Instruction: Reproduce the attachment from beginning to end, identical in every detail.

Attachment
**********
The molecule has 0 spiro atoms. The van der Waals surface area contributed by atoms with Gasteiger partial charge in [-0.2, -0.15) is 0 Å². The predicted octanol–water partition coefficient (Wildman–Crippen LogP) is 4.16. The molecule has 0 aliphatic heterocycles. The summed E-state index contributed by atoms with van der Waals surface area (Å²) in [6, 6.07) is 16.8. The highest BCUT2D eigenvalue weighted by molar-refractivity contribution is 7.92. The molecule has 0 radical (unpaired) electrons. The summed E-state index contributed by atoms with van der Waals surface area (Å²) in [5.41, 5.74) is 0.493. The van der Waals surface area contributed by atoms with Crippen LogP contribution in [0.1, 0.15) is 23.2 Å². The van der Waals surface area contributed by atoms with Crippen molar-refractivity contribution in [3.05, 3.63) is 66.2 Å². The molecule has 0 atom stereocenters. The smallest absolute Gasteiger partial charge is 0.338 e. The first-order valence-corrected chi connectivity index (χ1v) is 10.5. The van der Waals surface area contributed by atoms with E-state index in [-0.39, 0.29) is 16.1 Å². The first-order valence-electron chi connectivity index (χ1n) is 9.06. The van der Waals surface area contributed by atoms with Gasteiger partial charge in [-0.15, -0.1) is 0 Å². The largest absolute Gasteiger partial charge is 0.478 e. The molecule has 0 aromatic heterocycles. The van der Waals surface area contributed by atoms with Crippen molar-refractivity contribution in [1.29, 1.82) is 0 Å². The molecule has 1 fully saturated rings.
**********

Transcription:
The molecule has 0 spiro atoms. The van der Waals surface area contributed by atoms with Gasteiger partial charge in [-0.2, -0.15) is 0 Å². The predicted octanol–water partition coefficient (Wildman–Crippen LogP) is 4.16. The molecule has 0 aliphatic heterocycles. The summed E-state index contributed by atoms with van der Waals surface area (Å²) in [6, 6.07) is 16.8. The highest BCUT2D eigenvalue weighted by molar-refractivity contribution is 7.92. The molecule has 0 radical (unpaired) electrons. The summed E-state index contributed by atoms with van der Waals surface area (Å²) in [5.41, 5.74) is 0.493. The van der Waals surface area contributed by atoms with Crippen LogP contribution in [0.1, 0.15) is 23.2 Å². The van der Waals surface area contributed by atoms with Crippen molar-refractivity contribution in [3.05, 3.63) is 66.2 Å². The molecule has 0 atom stereocenters. The smallest absolute Gasteiger partial charge is 0.338 e. The first-order valence-corrected chi connectivity index (χ1v) is 10.5. The van der Waals surface area contributed by atoms with E-state index in [-0.39, 0.29) is 16.1 Å². The first-order valence-electron chi connectivity index (χ1n) is 9.06. The van der Waals surface area contributed by atoms with Gasteiger partial charge in [-0.15, -0.1) is 0 Å². The largest absolute Gasteiger partial charge is 0.478 e. The molecule has 0 aromatic heterocycles. The van der Waals surface area contributed by atoms with Crippen molar-refractivity contribution in [1.29, 1.82) is 0 Å². The molecule has 1 fully saturated rings.